India Tercera Nvova Tavola c.1561
The strangely shaped islands and early place names provide a fascinating early view of the region on this 450 years old map. This map of South East Asia by Girolamo Ruscelli’s edition of Ptolemy’s ‘Geographia’ was published in Venice in 1561. The crudely executed map shows some evidence of the Portugese discoveries in the early 16th century such as the location of Malacca. East of Malacca is Java Minor, south of Sumatra is Java Major. Little of the Indonesian archipelago is accurately depicted on this early map of the region. The map represents a transition from the old Ptolemaic model of the far east, based largely on the accounts of Marco Polo, and the Ortelian model based on access to the Portugese portolan charts of the area.
size image: 25 cm x 19 cm
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H 19 cm x W 25 cm
This French map of Batavia was originally published in Paris around 1750 in A.Prévost’s ‘l’Histoire générales des Voyages’ (General History of Voyages). The map shows the city and castle of Batavia with a key showing the main buildings and areas, the old Dutch castle and the old city walls.
Size: 30 cm x 23 cm
Mid-18th century map showing the route taken by Abel Tasman on his way to discovering New Zealand, Tasmania, Tonga and Fiji. The map was originally published by Francois Valentyn in his ‘Oud en Nieuw Oost Indien’ (Old and New East Indies). Tasman started his voyage in Mauritius and left Batavia on August 14th 1642, commanded by the VOC, to determine whether the already discovered (north)west Australian coasts were connected with the hypothetical southern continent. The results of Tasman’s second voyage of 1644 are not included in this map.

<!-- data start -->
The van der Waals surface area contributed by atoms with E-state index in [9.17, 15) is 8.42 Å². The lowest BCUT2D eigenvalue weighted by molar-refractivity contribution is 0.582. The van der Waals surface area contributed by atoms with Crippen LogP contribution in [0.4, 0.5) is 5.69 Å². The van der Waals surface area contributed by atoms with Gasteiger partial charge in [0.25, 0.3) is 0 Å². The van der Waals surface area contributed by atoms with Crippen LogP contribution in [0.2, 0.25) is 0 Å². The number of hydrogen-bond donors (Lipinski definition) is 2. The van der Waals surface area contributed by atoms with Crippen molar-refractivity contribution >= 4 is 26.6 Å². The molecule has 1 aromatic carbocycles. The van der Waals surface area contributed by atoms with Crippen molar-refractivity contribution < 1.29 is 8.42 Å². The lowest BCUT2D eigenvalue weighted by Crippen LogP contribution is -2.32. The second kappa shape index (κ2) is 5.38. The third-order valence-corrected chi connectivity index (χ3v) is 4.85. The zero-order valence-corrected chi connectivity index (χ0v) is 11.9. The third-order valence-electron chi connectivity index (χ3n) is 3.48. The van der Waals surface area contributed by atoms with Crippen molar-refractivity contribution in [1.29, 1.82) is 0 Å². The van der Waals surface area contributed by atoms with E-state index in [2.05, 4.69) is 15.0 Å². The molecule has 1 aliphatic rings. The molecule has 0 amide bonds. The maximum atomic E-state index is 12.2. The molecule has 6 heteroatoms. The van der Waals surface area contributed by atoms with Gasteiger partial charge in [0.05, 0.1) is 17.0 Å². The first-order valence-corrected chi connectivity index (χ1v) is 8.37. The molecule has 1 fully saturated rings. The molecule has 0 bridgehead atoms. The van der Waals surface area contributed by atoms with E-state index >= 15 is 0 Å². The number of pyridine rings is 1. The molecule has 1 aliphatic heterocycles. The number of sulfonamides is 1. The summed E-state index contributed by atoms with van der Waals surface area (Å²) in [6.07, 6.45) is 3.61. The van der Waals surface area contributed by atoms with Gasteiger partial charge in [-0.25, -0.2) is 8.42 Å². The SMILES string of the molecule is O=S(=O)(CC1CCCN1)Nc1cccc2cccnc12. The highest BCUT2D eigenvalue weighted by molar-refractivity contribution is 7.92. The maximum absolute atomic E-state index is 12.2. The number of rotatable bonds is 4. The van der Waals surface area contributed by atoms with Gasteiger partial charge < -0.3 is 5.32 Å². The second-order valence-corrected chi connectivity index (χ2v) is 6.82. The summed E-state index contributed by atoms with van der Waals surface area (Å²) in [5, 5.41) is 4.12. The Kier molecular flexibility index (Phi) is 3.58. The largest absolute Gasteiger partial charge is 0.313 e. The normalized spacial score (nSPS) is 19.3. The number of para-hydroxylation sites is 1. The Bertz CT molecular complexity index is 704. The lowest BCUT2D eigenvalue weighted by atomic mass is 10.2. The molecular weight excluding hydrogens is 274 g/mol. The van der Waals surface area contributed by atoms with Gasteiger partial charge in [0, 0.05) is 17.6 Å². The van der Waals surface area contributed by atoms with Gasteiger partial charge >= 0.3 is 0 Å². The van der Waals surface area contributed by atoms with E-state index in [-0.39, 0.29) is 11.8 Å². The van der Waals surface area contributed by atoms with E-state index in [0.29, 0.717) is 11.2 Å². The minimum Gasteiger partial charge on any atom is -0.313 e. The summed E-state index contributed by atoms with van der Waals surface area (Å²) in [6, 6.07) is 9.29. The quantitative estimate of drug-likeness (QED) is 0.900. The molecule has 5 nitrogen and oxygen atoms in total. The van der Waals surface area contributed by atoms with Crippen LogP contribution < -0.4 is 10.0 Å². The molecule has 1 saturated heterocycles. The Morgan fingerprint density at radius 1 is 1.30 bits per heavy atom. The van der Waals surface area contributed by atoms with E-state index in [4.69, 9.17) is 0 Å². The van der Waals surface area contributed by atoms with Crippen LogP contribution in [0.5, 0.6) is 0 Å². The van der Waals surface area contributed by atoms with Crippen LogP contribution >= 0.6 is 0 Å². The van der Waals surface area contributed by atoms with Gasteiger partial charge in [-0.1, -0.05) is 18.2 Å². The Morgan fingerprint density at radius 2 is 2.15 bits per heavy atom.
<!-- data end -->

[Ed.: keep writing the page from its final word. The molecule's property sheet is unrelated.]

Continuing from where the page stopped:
size image: 47 cm x 31 cm
Decorative Mid-18th century large German map of Batavia by Johann Baptist Homann and originally published in the Homannischer Atlas around 1747. The plan shows the city and its immediate environs, the surrounding rice fields intersected by a network of waterways, canals and outlying fortifications. A detailed lettered key identifies the buildings and sites of importance of this capital and administrative centre of the Dutch East Indies. Inset views depict the city, Rathaus and the castle, whilst below there is a full-length black and white panorama of the city from the sea embellished on each side by portraits of native Javanese figures and exotic wildlife including a leopard and a cayman.
size image: 47 cm x 40 cm
Map of the old city Batavia, nowadays named Jakarta, the capital city of Indonesia. Originally printed for tourists who were visiting Batavia. The map was originally published by G. Kolff.
size image: 25 cm x 66 cm